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Reviews/Fringe World Festival/Theatre

Love in bloom but passion a little lacking

1 February 2019

Fringe World review: Kate, Gus and The Other Kids ·
Subiaco Theatre Centre, January 31 ·
Persephone Productions, Savitri ·
The Cheeky Sparrow, January 31 ·
Review by Mark Naglazas ·

One of the chief pleasures of Fringe World is the dizzying variety of performance spaces, which can be as wonderfully eccentric as they are maddeningly inappropriate, as inspired as they are irritating.

This contradiction came into sharp focus on Thursday night when on the same evening I saw an opera by Gustav Holst on the top floor of an inner-city bar then followed up with a contemporary musical about a budding indie rock band in an expansive theatre centre.

While it’s a loopy delight to experience Holsts’ little-performed Mahabharata-inspired chamber work Savitri (1916) at The Cheeky Sparrow in Wolf Lane – did the drinkers below know what was going on above them? – the space is so cramped you wonder how the singers expanded their lungs without knocking each other off the stage.

On the other hand, Kate, Gus and The Other Kids has such a raw, knockabout quality that instead of playing at the Subiaco Theatre Centre you wished you had a beer in one hand, a bag of chips in another and you were singing along with the band.

The sense of disorientation and dislocation is very much part of the Fringe World experience, with shows such as Savitri and Kate, Gus and The Other Kids most fairly measured by what they might be in months or years to come and in different settings. In other words, they are pure potential.

Indeed, there is a moment in Kate, Gus and The Other Kids, the latest work from WAAPA graduates Conor Neylon and Jackson Peele, when I thought it would elevate from a charming singalong about a bunch of marginal youngsters in a country town with dreams of becoming rock stars into an interesting examination of the poetry in the souls of the most troubled of outsiders.

When the feisty Kate (Sarah Reed) persuades her brother Gus (Axel Duffy) and his group to enter a Battle of the Bands in order to facilitate her own escape (first prize is a supporting a major act on a tour) the guys get cracking on new material.

Nothing comes until the anguished, pill-popping Postcard (Conor Neyland) unleashes a love song inspired by his passion for Kate, his girlfriend. Only she’s fallen for the sexy, full-throated lead singer (Charlotte MacInnes) the major rival to Gus’ band, sending Postcode over the edge and endangering all they achieve.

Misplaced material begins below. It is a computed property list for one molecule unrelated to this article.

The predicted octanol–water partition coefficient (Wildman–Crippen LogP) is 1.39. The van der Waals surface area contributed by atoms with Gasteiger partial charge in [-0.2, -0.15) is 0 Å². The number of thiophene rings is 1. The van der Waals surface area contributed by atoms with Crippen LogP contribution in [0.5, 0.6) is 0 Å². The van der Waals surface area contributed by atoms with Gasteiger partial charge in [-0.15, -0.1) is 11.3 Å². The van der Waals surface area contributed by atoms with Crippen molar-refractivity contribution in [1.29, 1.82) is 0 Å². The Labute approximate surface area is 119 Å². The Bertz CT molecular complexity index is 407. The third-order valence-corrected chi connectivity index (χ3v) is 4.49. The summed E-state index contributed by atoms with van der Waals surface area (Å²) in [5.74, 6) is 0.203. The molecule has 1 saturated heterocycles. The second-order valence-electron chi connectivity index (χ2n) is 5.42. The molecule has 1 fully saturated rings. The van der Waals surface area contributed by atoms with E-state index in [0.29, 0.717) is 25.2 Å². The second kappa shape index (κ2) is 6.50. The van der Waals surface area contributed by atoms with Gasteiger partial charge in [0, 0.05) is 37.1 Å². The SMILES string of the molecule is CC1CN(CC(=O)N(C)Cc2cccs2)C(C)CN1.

Neylon and Peele have conjured up a dozen or more disarmingly catchy indie rock numbers that recall the Irish musical Once. And the performers are wonderfully engaging, whether singing – they all have nice voices, ranging from the sweet the soaring – or just goofing around doing their boozy, druggy slacker thing.

But the ensemble approach undermines the narrative focus, so the difficult choices faced by Kate never really register (she barely responds to Postcard’s funny-romantic song), nor are we allowed inside the agony of Postcard, who is left alone to sulk until the end of the show.

After setting up such a poignant love story it’s dropped in favour of something more acceptable. Postcard is what we like now to label “a toxic male”; however, this is theatre and he needs to be understood and examined, not cast adrift like the latest Me Too casualty.

A lack of passion also prevents Savitri from taking flight. It is about a woman who must go into battle with Death (Laurence Westrip) to retrieve her husband from the underworld after he is snatched well before his time.

Jessica Taylor has a luminous presence and a musical voice that effortlessly fills the small space but we don’t feel the connection between Savitri and her husband Satyavan (Jason Kroll), with the pair coming off more like brother and sister than a couple whose love reaches across the ultimate barrier.

But these comments come with reservation as I saw only half the show, quite literally, with half of cast hidden behind a wall (I had to check the programme to see if the set design was by Donald Trump).

So get in early if you want to get up close and personal with cast of Savitri and feel the passion that doesn’t quite reach stragglers toward the back.

Kate, Gus and The Other Kids plays at the Subiaco Theatre Centre until February 2.

Savitri plays at The Cheeky Sparrow until February 4.

Pictured top (left to right): Charlotte MacInnes, Liam Wigney, Luke Wilson, Sara Reed and Axel Duffy in Kate, Gus and The Other Kids.

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Author —
Mark Naglazas

Mark Naglazas has interviewed many of the world’s most significant producers, writers, directors and actors while working as film editor for The West Australian. He now writes for STM, reviews films on 6PR and hosts the Luna Palace Q & A series Movies with Mark. Favourite playground equipment: monkey bars, where you can hung upside and see the world from a different perspective.

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    The pressure on the arts community to wean itself off mining and fossil fuel money has been amplified by the outcome of the Federal election. But are there realistic alternatives to an industry that looms so large over all aspects of West Australian business and culture? Mark Naglazas reports.

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